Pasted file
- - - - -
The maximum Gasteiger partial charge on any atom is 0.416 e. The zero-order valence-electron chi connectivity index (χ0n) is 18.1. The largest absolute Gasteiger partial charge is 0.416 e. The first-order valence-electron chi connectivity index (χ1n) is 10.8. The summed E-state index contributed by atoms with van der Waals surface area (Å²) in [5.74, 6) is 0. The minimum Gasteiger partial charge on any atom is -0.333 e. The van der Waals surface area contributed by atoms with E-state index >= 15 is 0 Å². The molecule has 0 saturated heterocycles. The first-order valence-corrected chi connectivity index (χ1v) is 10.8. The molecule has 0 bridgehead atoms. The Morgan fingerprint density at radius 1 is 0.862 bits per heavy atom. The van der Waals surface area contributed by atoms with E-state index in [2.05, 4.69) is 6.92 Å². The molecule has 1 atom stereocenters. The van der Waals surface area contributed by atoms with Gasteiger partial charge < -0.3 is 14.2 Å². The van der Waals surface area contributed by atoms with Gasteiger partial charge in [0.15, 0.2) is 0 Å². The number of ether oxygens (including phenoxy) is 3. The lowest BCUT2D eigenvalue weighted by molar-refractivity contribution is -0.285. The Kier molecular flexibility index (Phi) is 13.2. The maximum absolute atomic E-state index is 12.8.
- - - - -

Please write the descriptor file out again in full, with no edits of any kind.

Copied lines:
The maximum Gasteiger partial charge on any atom is 0.416 e. The zero-order valence-electron chi connectivity index (χ0n) is 18.1. The largest absolute Gasteiger partial charge is 0.416 e. The first-order valence-electron chi connectivity index (χ1n) is 10.8. The summed E-state index contributed by atoms with van der Waals surface area (Å²) in [5.74, 6) is 0. The minimum Gasteiger partial charge on any atom is -0.333 e. The van der Waals surface area contributed by atoms with E-state index >= 15 is 0 Å². The molecule has 0 saturated heterocycles. The first-order valence-corrected chi connectivity index (χ1v) is 10.8. The molecule has 0 bridgehead atoms. The Morgan fingerprint density at radius 1 is 0.862 bits per heavy atom. The van der Waals surface area contributed by atoms with E-state index in [2.05, 4.69) is 6.92 Å². The molecule has 1 atom stereocenters. The van der Waals surface area contributed by atoms with Gasteiger partial charge < -0.3 is 14.2 Å². The van der Waals surface area contributed by atoms with Gasteiger partial charge in [0.15, 0.2) is 0 Å². The number of ether oxygens (including phenoxy) is 3. The lowest BCUT2D eigenvalue weighted by molar-refractivity contribution is -0.285. The Kier molecular flexibility index (Phi) is 13.2. The maximum absolute atomic E-state index is 12.8.